A Life to God Alone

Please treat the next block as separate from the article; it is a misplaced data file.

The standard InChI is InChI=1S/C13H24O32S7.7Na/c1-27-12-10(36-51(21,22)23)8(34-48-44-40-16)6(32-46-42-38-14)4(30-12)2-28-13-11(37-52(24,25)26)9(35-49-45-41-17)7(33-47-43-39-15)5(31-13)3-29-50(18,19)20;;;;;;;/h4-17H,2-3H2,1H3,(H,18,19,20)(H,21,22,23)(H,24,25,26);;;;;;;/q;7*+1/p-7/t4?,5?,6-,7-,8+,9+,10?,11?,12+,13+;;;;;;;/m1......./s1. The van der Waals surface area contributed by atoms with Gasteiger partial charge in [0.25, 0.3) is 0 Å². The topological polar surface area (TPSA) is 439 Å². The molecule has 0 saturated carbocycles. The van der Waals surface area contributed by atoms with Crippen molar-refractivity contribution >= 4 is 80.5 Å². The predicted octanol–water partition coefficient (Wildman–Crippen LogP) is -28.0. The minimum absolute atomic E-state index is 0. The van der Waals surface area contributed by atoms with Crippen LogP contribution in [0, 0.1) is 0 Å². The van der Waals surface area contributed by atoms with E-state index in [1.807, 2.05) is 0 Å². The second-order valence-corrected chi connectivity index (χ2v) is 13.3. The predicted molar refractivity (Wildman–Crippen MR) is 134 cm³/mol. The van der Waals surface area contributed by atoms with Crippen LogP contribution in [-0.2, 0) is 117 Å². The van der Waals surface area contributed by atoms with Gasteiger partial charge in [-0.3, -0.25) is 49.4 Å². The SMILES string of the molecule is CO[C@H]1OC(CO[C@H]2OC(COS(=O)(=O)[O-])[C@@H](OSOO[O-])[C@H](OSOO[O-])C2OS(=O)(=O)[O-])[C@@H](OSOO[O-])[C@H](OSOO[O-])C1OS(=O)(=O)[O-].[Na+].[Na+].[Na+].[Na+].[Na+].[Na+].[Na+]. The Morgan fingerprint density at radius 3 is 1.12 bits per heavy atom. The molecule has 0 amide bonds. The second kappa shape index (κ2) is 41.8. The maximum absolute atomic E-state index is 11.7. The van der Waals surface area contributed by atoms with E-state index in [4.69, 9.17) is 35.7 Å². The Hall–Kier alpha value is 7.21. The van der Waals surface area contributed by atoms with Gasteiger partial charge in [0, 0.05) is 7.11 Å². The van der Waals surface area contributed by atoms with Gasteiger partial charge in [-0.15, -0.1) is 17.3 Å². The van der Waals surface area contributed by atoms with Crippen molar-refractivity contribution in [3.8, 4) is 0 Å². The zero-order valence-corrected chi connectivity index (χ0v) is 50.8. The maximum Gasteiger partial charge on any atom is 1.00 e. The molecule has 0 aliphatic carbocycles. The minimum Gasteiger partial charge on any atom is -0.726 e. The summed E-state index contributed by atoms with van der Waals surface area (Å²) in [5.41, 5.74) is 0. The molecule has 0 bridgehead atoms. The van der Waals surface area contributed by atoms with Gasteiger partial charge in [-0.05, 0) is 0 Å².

As I’ve been reading my bible for one of my classes here at SPU, I’ve been comparing what I’m reading with my life and the life of the Christians around me that I know. What the bible says seems to be more intense than the way I’m living my life. The apostle Peter was a coward and a fool at times, but that’s because he was extreme. I don’t see him living a life that is lukewarm. Paul was a guy that hunted Christians down to kill them, but when he became a Christian he become one of the sharpest, most loving, influential Christians of the early church. The Christians that Jesus left stood their ground, loved until it hurt, and poured everything into proclaiming Jesus and spreading the church. It seems to me that all they lived for was the gospel. Every piece of their life was a part of the gospel, whether it’s the way they built churches, housed widows, traveled, ate, or died. When I look at the way I live my life it feels like my life clings to a small piece of the gospel and then buries it under the stuff of my life. A real life human being made out of flesh and blood like you and me died so that we could be free, and not only that but it was God. I just have a feeling that we take the bible lightly, when the center piece is God’s death. I don’t see anything light about that. The bible seems to be serious and I think some of our lives are a joke. The apostles lived 2000 years ago, but I still don’t think that means our lives should be as drastically different as they are. The body of Christ needs rich Christians and poor Christians, old Christians and young Christians, analytical Christians and artistic Christians, Christians who travel the world and Christians who live in one place for their lives, but every piece of the body must function. As Christ’s limbs we need to do His work, but I feel like some of us have become lazy and comfortable. Christians are supposed to preserve the world from being eroded by evil and push back the darkness. When I stand before the Almighty King of the Universe and have to give an account of how I managed the freedom I was given, what will I say? I donated weekly to church, read my bible every day, was nice to the people in class, and volunteered my time? I don’t want God to look at me as I stand before him and say “Austin, I love you and I had so much more to offer you if you would have pursued it.” What’s the worst that could happen if I follow full heartedly wherever God takes me? If I give away all my money, toys, clothes, and die a hungry homeless man who spent all my time loving people and telling them how wonderful Jesus is and what he has done for them, what do you think God will say? I really don’t believe he would say that I wasted my life. You can probably theologically argue against what I’m saying, and say that it’s not about works, or God gives us blessing to enjoy, or something much smarter than what I have to say, but that’s my point. It seems to me that we explain away the hard parts of the bible into analogies, metaphors, or cultural differences. I don’t want to bury the gifts God has given under a life of comfort, and I don’t want to explain away the hard parts of the bible because it’s inconvenient. We’re free in Christ. Lets do something with it.

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